It’s well known that generative AI systems are trained on massive amounts of existing data. Without such data, AI wouldn’t be able to create anything, including text, photographic images, or even dialogues. The Internet offers tremendous volumes of training materials for AIs to learn from, but what if access to this data was suddenly stripped? Increasingly, generative AI legal problems seem to be mounting one lawsuit at a time, with OpenAI and the New York Times clashing in the courtroom. How this case and others are resolved will play a significant role in the future of generative AI.
In the past months, OpenAI and others have been sued for violating copyright laws and intellectual property violations. These lawsuits had previously involved various authors, publishers, artists, and photographers. But now, major news media companies are throwing their hats into the lawsuit ring against generative AI. As such, generative AI and copyright law violations are moving to the forefront. It remains to be seen whether high-level judicial rulings will be required or if things are settled out of court. But it’s clear either way that generative AI legal issues are mounting quickly.
“Copyright will be one of the key points that shapes the generative A.I. industry.” – Fred Havemeyer, Financial Analysts, Macquarie Research firm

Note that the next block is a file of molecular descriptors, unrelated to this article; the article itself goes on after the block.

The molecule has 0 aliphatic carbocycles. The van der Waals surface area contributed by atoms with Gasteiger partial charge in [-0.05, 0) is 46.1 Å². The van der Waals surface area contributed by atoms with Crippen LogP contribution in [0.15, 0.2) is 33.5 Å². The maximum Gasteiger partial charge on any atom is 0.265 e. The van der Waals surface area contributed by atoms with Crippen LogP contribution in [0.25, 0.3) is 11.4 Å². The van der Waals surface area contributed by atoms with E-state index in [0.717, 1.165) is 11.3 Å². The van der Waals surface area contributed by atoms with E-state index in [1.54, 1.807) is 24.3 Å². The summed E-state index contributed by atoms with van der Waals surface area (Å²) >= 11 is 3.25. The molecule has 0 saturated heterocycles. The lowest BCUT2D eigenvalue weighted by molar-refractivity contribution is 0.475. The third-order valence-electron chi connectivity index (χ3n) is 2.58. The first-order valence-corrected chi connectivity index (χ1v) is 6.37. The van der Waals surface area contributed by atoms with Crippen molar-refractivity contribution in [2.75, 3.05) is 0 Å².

The Basics of Copyright Law
In order to understand generative AI legal issues, it’s necessary to appreciate copyright and intellectual property protections. Naturally, such protections exist to ensure that creators of various industries benefit from their efforts. That doesn’t mean that such content cannot be used at all. But there are safeguards in place to prevent someone from usurping someone else’s materials. Under the fair use doctrine, new creators can build upon existing copyrighted materials. But in such cases, the content must be substantially transformed. Likewise, the new creator cannot use the new materials to compete in the same field of interest. This is where generative AI and copyright law enters into a gray area.
As noted, generative AI utilizes an abundance of copyrighted materials during its training. But because these materials are so vast, it’s unclear if newly created generative AI content applies to a single entity. Certainly, anything generated is likely to be significantly altered, fulfilling the first part of the fair use doctrine. However, the generative AI content does often compete in similar markets as original works. Ultimately, these generative AI legal issues will likely boil down to copyright material access is permissible. But this extends beyond basic intellectual property protections. This is why legal resolution may be required to address generative AI and copyright law interpretations.
“There isn’t a clear answer to whether or not in the United States that is copyright infringement or whether it’s fair use.” – Ryan Abbott, Attorney, Brown Neri Smith & Khan
Major News Media in the Mix